Comparative Politics: A Developmental Approach

By Gabriel A. Almond; G. Bingham Powell Jr. | Go to book overview

CHAPTER I
Introduction

DURING THE LAST DECADE an intellectual revolution has been taking place in the study of comparative government. While it is impossible at this time to foresee in detail how this field will be reconstituted, it is possible to point to the main directions of innovation,1 and to the dissatisfactions and criticisms which contributed to these changes. These developments are not confined to the field of comparative government, nor are they peculiar to the discipline of political science. The study of

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1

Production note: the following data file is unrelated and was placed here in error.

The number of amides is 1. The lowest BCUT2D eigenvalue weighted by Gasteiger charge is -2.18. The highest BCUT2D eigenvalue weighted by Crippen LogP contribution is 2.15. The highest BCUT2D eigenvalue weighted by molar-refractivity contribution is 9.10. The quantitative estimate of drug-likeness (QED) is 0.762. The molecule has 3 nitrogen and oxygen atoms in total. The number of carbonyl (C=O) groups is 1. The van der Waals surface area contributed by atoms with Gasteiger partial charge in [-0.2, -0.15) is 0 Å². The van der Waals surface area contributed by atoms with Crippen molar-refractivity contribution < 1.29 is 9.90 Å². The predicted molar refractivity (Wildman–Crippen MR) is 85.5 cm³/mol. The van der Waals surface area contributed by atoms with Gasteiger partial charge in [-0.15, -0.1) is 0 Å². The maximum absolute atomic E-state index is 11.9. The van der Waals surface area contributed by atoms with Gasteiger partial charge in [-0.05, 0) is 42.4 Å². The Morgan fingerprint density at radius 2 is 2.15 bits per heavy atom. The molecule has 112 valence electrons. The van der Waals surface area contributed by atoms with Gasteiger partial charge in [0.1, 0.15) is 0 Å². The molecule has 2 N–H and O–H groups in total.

See inter al. Roy C. Macridis and Richard Cox, "Research in Comparative Politics," American Political Science Review, September, 1953; Pendleton Herring , "On the Study of Government," American Political Science Review, December, 1953; George McT. Kahin, Guy J. Pauker, and Lucian Pye , "Comparative Politics of Non-Western Countries," American Political Science Review, December, 1955; Gabriel A. Almond, Taylor Cole, and Roy C. Macridis, "A Suggested Research Strategy in Western European Government and Politics," American Political Science Review, December, 1955; Roy C. Macridis, The Study of Comparative Government ( Garden City: Doubleday & Company, Inc., 1955): Gabriel A. Almond, "Comparative Political Systems," Journal of Politics, August, 1956; Gunnar Heckscher , The Study of Comparative Government and Politics ( New York: The Macmillan Company, 1957); Sigmund Neumann, "Comparative Politics: A Half-Century Appraisal," Journal of Politics, August, 1957; Dankwart A. Rustow , "New Horizons for Comparative Politics," World Politics, July, 1957; David Apter, "A Comparative Method for the Study of Politics," American Journal of Sociology, November, 1958. For an excellent review of this polemic, see Harry Eckstein, "A Perspective on Comparative Politics, Past and Present," in Harry Eckstein and David Apter (eds.), Comparative Politics ( New York: The Free Press of Glencoe, 1963).

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